Earlier this month, the New York Times announced plans to launch a San Francisco metro edition, and the Wall Street Journal has a similar plan in the works as well. While it's unclear just how large the metro section will be, one thing is clear: the Times is trying to capitalize not just on the large subscription base it has in the Bay Area, but also on the fact that the San Francisco Chronicle continues to suffer both in terms of money and quality. Why else would they find it appropriate to launch a print venture when print's epitaph has been drafted by scholars and journalists alike? The Times cites the Bay Area's large number of non-native transplants as a reason locals here don't "cling" to our local papers.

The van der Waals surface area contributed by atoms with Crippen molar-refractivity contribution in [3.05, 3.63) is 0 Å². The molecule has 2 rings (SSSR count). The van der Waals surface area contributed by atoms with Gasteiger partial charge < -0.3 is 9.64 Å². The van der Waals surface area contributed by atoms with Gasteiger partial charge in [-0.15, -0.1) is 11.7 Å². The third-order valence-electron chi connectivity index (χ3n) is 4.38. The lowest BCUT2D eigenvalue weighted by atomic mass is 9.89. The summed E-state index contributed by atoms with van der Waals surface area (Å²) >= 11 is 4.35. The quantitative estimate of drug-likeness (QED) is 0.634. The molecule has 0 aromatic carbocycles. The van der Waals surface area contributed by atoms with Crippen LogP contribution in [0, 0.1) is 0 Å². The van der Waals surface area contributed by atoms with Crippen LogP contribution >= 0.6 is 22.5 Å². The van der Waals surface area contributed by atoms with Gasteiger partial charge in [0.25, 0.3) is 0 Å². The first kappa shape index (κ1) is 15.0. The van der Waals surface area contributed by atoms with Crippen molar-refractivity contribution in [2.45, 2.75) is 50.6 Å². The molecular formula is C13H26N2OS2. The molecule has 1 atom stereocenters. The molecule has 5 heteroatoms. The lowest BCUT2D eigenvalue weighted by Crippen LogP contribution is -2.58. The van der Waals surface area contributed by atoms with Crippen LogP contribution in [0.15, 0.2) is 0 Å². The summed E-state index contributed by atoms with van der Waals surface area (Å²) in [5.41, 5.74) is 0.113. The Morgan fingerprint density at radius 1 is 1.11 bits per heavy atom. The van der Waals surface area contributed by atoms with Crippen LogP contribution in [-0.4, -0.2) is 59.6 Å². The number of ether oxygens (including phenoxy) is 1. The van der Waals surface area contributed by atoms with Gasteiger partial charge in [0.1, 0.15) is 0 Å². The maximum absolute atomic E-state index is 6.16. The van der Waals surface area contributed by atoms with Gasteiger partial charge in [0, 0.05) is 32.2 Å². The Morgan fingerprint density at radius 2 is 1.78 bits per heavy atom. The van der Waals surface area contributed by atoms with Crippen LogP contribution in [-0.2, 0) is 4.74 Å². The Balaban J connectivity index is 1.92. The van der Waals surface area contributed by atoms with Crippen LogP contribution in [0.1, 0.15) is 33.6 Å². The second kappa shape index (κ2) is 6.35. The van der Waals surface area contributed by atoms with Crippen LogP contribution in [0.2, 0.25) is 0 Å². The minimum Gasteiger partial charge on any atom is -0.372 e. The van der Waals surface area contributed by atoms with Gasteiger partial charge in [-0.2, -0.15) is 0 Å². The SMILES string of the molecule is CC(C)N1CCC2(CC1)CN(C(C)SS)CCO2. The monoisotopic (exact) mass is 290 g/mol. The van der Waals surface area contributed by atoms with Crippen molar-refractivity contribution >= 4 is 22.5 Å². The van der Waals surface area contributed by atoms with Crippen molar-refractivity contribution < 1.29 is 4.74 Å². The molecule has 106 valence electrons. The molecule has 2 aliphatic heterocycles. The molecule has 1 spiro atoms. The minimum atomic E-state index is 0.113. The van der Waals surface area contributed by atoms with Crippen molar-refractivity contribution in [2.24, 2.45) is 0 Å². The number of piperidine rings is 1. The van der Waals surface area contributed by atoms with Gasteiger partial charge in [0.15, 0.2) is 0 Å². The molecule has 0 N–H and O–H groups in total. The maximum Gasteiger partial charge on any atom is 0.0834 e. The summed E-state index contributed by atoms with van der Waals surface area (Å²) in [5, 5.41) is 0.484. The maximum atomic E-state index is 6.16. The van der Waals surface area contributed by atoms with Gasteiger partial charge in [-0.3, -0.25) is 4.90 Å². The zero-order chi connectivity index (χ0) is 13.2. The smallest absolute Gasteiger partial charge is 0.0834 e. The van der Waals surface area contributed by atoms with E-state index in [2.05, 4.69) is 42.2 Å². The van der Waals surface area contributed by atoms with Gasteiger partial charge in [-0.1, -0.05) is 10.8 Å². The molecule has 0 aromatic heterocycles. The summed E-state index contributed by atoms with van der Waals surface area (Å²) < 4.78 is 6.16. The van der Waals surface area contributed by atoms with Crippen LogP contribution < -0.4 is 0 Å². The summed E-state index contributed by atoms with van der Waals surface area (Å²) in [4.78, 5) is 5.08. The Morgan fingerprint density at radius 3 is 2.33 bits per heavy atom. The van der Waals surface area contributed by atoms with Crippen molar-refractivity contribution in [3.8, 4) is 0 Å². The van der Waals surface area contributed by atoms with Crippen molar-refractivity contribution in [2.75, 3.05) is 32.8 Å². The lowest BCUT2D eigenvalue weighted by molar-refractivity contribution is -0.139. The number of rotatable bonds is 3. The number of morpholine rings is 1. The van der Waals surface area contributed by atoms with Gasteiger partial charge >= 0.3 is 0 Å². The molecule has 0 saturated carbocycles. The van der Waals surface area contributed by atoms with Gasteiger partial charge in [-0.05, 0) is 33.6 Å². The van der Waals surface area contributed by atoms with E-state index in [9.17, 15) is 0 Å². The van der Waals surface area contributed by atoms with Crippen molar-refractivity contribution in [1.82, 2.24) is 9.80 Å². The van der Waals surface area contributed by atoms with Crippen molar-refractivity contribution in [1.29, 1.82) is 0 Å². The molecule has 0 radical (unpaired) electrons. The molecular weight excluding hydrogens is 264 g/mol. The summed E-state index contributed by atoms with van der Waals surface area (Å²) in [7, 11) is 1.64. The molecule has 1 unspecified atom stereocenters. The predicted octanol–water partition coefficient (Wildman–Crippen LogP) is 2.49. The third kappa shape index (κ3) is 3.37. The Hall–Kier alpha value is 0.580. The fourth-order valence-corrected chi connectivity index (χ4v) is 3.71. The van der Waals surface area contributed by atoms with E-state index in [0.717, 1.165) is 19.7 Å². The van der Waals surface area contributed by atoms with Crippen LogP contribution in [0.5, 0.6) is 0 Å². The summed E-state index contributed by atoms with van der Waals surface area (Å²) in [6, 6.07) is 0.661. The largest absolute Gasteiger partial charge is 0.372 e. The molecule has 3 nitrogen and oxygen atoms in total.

What does this mean for the Chronicle? Not sure. It's capable of collapsing on its own, and its remaining subscribers will probably not drop it in favor of the Times just because of an added city section. With a number of quality blogs reporting on Bay Area news at no charge to readers, the Times could be fighting for the same tech-obsessed audience that abandoned print newspapers long ago. Why struggle to fold a paper and get ink on your hands when you can read the news on your phone? But maybe the lure "All the news that's fit to print" plus news about SF will draw enough readers away from the Chronicle to put the nail in the coffin once and for all. Heap on the expected SF Journal, launching in November or December, and it gets even more interesting.